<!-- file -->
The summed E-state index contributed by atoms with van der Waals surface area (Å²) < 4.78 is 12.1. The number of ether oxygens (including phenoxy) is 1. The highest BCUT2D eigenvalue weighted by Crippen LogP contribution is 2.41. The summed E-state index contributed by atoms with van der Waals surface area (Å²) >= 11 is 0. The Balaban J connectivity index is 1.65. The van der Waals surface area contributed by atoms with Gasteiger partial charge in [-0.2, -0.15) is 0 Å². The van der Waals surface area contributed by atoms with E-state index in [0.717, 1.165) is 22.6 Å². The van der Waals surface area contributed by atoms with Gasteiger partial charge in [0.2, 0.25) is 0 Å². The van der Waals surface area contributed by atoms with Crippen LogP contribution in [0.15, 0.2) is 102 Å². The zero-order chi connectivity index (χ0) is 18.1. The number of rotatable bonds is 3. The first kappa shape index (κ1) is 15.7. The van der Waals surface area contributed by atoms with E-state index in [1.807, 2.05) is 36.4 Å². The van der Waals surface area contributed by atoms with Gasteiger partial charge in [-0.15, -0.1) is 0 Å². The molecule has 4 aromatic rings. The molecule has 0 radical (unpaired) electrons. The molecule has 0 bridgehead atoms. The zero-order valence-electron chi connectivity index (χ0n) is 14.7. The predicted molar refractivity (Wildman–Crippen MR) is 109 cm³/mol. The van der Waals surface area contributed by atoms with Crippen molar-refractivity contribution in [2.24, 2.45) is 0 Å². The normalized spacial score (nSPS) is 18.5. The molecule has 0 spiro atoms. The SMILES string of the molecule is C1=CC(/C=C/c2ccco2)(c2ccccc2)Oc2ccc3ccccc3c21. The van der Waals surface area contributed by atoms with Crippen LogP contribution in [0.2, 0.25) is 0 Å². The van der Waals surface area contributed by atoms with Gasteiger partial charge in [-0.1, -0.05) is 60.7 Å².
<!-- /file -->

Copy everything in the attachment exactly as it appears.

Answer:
The summed E-state index contributed by atoms with van der Waals surface area (Å²) < 4.78 is 12.1. The number of ether oxygens (including phenoxy) is 1. The highest BCUT2D eigenvalue weighted by Crippen LogP contribution is 2.41. The summed E-state index contributed by atoms with van der Waals surface area (Å²) >= 11 is 0. The Balaban J connectivity index is 1.65. The van der Waals surface area contributed by atoms with Gasteiger partial charge in [-0.2, -0.15) is 0 Å². The van der Waals surface area contributed by atoms with E-state index in [0.717, 1.165) is 22.6 Å². The van der Waals surface area contributed by atoms with Gasteiger partial charge in [0.2, 0.25) is 0 Å². The van der Waals surface area contributed by atoms with Crippen LogP contribution in [0.15, 0.2) is 102 Å². The zero-order chi connectivity index (χ0) is 18.1. The number of rotatable bonds is 3. The first kappa shape index (κ1) is 15.7. The van der Waals surface area contributed by atoms with E-state index in [1.807, 2.05) is 36.4 Å². The van der Waals surface area contributed by atoms with Gasteiger partial charge in [-0.15, -0.1) is 0 Å². The molecule has 4 aromatic rings. The molecule has 0 radical (unpaired) electrons. The molecule has 0 bridgehead atoms. The zero-order valence-electron chi connectivity index (χ0n) is 14.7. The predicted molar refractivity (Wildman–Crippen MR) is 109 cm³/mol. The van der Waals surface area contributed by atoms with Crippen molar-refractivity contribution in [2.24, 2.45) is 0 Å². The normalized spacial score (nSPS) is 18.5. The molecule has 0 spiro atoms. The SMILES string of the molecule is C1=CC(/C=C/c2ccco2)(c2ccccc2)Oc2ccc3ccccc3c21. The van der Waals surface area contributed by atoms with Crippen LogP contribution in [0.2, 0.25) is 0 Å². The van der Waals surface area contributed by atoms with Gasteiger partial charge in [-0.1, -0.05) is 60.7 Å².